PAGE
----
Built in 1936, Selarang Barracks housed the Allied Prisoners Of War (POWs) who refused to sign the Japanese "No Escape Pledge". 4 POWs who tried to escape were taken to Changi Beach and executed on 2 Sep 1942.

31. Sentosa Beach Massacre Site (now Serapong Golf Course, Sentosa Island)

     British gunners buried some 300 bullet-ridden corpses washed ashore Pulau Blakang Mati, now known as Sentosa. They were Chinese civilians, bound and transported from the Tanjong Pagar docks to surrounding waters for execution at sea by Japanese soldiers.

32. Sime Road Army Camp

     Site of the Army and Air Force Operational Headquarters during WWII. Here, Commanding Officer Lt-Gen Percival conducted the Malaya Campaign and the Battle for Singapore. However, it ahd to be abandoned on 11 Feb 1942 when the Japanese Army proved too strong for the Allied Forces.

33. Singapore Chinese Girls' School Site

     Opened in 1899 under the auspices of a group of Straits Chinese, including Sir SONG Ong Siang and Dr LIM Boon Keng. The Emerald Hill Site, which housed the school from 1925 to 1944, was the grounds of Dr LIM Boon Keng's family home.

34. Singapore Cricket Club  See picture

     Singapore's second oldest surviving club was founded in 1852, comprising the members of the colonial elite. Over the years, membership has increased and has been extended to Singaporeans and expatriates alike.

Source: Preservation of Monuments Board




  The Syonan Jinja, a WWII Japanese Shinto shrine located deep in the jungle surrounding MacRitchie Reservoir, has been marked as a historic site by the National Heritage Board (NHB). (Straits Times 17 Sep 2002)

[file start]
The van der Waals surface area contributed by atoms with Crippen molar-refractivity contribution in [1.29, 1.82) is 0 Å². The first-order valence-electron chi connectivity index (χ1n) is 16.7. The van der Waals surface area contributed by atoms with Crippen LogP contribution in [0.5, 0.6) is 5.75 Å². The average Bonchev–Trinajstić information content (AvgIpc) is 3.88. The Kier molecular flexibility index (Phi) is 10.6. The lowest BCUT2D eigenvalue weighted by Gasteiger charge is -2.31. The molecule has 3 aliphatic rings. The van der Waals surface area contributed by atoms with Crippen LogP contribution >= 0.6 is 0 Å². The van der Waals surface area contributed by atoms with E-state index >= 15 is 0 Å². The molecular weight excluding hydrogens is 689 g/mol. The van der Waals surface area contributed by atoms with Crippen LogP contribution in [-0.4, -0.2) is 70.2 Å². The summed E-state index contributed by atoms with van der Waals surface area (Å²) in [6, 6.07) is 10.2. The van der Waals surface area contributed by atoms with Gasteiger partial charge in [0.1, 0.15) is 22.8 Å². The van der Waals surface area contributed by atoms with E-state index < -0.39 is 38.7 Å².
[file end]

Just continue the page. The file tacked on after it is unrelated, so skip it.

UE Square, the site of the original four-storey office of renowned engineering firm United Engineers, has been marked a historic site by the National Heritage Board. The site, at the junction of River Valley Road and Clemenceau Avenue, is the 65th site marked by the board since 1995. (Straits Times 31 Jul 2002) (H6)

  The historic MacDonald House in Orchard Road is being put up for sale by tender today. The 10-storey freehold building has a total net lettable area of about 78,600 sq ft. Built in 1949, MacDonald House was the first building in Malaya to be fully air-conditioned and was bombed in March 1965 during the Konfrontasi period. (Straits Times 5 Apr 2002) (S10)

  The Johore Battery site was yesterday marked as a historic site. Built in 1935, the battery was part of the island's coastal defence against Japanese invaders during World War II. It was sealed up when the British forces left Singapore in 1971 and discovered 10 years ago by the Singapore Prison Service when the disused area was being cleared. Visitors to the site will be allowed to tour its underground tunnels in six months' time. (Straits Times 16 Feb 2002)(H5)

  The Johore Battery at Changi, built in 1939 to defend Singapore, has been marked as a historic site and will open to the public next Friday to tell the story of the British defence of Singapore. The day falls on the 60th anniversary of Singapore's surrender to the Japanese. (Straits Times 8 Feb 2002) H4)